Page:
Florida's Election Dysfunction Back in Spotlight

November 16, 2018

By J.D. Durkin and Carlo Versano

PALM BEACH ー Florida's nail-biter of a Senate race is still not over.

After a machine recount of ballots in the race between Republican Gov. Rick Scott and Democratic incumbent Sen. Bill Nelson for the U.S. Senate seat found them still within a hair's breadth of each other ーabout 12,000 votes or .15 percentage point ー the state is now endeavoring to recount, by hand, thousands of "over" and "under" votes, many of which will come down to "voter intent."

That hand recount is being done by a bevy of volunteers, including here at the main election facility for Palm Beach County. A certification deadline of Tuesday, Nov. 20, loomed over the painstaking process as it kicked off around mid-day Friday.

The recount is being lorded over by an army of lawyers representing both sides, and gives an indication of how national politicians see this state ー the same state that decided the 2000 election ー and all of its dysfunction as a harbinger for the 2020 presidential race.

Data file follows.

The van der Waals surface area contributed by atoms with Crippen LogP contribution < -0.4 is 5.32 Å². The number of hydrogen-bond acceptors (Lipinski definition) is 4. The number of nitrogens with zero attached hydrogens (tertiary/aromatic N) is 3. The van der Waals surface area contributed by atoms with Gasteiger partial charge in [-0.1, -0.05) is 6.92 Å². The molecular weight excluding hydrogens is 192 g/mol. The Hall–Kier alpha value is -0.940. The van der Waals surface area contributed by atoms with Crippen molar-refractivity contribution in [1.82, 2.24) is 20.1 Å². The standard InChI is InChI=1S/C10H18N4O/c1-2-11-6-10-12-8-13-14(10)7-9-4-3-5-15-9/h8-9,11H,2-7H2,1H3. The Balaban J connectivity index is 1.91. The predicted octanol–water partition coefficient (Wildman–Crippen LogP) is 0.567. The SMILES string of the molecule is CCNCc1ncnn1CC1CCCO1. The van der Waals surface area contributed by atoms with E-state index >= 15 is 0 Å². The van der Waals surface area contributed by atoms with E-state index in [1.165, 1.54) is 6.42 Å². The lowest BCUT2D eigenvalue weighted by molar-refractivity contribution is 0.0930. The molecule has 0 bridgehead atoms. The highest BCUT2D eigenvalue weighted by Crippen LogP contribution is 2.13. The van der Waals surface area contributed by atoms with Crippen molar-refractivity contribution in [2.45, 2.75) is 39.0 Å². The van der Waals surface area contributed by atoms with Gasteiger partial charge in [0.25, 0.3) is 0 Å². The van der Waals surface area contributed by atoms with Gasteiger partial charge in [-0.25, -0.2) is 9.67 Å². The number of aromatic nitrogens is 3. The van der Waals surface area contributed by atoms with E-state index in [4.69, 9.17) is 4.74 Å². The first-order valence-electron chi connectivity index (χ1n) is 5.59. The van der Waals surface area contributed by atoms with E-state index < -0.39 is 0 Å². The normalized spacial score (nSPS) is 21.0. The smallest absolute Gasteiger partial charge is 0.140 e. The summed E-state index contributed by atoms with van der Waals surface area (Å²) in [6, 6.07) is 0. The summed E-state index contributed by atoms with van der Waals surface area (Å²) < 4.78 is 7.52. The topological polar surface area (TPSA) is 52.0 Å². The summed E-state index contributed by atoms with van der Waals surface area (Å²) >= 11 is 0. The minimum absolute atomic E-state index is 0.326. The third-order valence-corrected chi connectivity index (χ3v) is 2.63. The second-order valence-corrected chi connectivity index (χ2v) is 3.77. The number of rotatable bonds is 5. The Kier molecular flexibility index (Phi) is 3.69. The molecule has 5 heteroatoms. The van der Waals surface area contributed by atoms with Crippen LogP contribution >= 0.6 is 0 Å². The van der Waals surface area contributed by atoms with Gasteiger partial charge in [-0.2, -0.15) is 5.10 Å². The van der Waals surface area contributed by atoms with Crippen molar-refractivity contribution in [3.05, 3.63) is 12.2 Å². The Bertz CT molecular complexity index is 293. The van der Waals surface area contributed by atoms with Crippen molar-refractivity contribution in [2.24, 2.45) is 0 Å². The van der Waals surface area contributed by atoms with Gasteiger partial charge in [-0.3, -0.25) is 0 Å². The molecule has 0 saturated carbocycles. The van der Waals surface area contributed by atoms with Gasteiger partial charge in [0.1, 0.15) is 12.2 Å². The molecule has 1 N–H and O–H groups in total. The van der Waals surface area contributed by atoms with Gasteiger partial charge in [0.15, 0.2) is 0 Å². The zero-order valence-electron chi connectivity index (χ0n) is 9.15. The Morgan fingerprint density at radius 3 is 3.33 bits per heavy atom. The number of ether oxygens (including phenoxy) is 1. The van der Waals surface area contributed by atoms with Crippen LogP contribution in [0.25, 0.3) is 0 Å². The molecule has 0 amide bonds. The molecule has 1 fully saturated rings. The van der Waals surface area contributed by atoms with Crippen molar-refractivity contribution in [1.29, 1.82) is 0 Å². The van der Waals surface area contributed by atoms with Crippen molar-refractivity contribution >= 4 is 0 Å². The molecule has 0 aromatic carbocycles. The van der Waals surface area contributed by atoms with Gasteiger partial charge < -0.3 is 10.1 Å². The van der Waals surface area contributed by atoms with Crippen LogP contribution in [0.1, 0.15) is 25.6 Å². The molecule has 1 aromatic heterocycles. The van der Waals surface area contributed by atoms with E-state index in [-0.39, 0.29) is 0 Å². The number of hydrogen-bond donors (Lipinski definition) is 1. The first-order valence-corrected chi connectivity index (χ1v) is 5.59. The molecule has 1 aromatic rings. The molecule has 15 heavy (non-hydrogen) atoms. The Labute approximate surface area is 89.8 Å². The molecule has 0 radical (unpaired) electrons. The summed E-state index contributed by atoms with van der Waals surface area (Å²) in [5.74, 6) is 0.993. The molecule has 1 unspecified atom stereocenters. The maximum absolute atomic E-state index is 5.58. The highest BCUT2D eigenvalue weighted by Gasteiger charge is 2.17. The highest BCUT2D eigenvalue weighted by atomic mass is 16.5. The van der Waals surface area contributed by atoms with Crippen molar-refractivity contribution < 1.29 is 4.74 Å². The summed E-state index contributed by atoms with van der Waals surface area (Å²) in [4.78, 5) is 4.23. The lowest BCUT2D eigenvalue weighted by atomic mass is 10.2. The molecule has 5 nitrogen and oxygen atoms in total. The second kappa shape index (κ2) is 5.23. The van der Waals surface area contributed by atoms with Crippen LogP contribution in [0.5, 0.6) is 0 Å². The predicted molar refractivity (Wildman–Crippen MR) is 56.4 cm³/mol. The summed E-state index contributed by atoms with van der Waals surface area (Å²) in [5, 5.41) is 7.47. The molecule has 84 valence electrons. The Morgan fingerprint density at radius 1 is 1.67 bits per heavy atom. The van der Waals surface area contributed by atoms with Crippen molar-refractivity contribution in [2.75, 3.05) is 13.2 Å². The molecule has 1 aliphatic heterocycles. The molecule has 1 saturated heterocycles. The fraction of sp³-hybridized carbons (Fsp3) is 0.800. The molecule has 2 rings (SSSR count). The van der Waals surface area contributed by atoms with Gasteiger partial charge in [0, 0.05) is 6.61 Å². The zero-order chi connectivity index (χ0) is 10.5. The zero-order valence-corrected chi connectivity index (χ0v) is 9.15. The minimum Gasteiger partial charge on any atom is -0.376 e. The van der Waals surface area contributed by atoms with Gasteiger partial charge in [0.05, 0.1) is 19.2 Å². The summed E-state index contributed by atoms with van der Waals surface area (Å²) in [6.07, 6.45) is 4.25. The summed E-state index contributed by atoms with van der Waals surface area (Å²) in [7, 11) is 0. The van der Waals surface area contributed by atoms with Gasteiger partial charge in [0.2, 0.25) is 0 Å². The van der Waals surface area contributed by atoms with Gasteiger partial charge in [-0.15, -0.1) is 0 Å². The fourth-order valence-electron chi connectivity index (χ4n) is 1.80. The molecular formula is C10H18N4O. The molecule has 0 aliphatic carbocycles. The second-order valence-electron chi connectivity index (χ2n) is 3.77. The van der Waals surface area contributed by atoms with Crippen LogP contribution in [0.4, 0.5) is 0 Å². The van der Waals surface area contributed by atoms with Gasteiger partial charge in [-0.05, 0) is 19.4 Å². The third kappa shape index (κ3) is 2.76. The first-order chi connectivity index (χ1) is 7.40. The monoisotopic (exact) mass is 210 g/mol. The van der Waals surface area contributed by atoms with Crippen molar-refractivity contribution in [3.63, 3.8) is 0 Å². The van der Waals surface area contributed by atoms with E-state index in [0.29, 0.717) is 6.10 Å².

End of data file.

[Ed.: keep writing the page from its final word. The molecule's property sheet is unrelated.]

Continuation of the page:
The machine recount of the gubernatorial race, on the other hand, all but assured its outcome was settled. Republican Ron DeSantis maintained a slim but steady lead over Democrat Andrew Gillum in that race and appears certain to become the next governor, though Gillum has not yet conceded.

Florida's decentralized and archaic voting system was thrown into the spotlight once again, 18 years after becoming ground zero in the presidential race between Al Gore and George W. Bush. That machine recount was plagued by power outages, overheated machines, human errors, missed deadlines, and lawsuits.

As Florida's election issues was once again thrust into the national spotlight, state officials tried to prevent history from repeating itself. Scott implored Nelson to quit the race, lest he "bring more embarrassment to the state." A federal judge in Tallahassee said "we have been the laughingstock of the world, election after election."

But new developments continued to highlight the sorry state of affairs. In Broward County, state officials denied the results of the machine recount because they came in two minutes after the deadline, reportedly because county vote counters couldn't figure out how to work the website. Broward's hand recount has been smoother: officials there announced they were done by Friday afternoon, way ahead of schedule. That is not a good sign for Nelson supporters, who were counting on high turnout in that left-leaning county.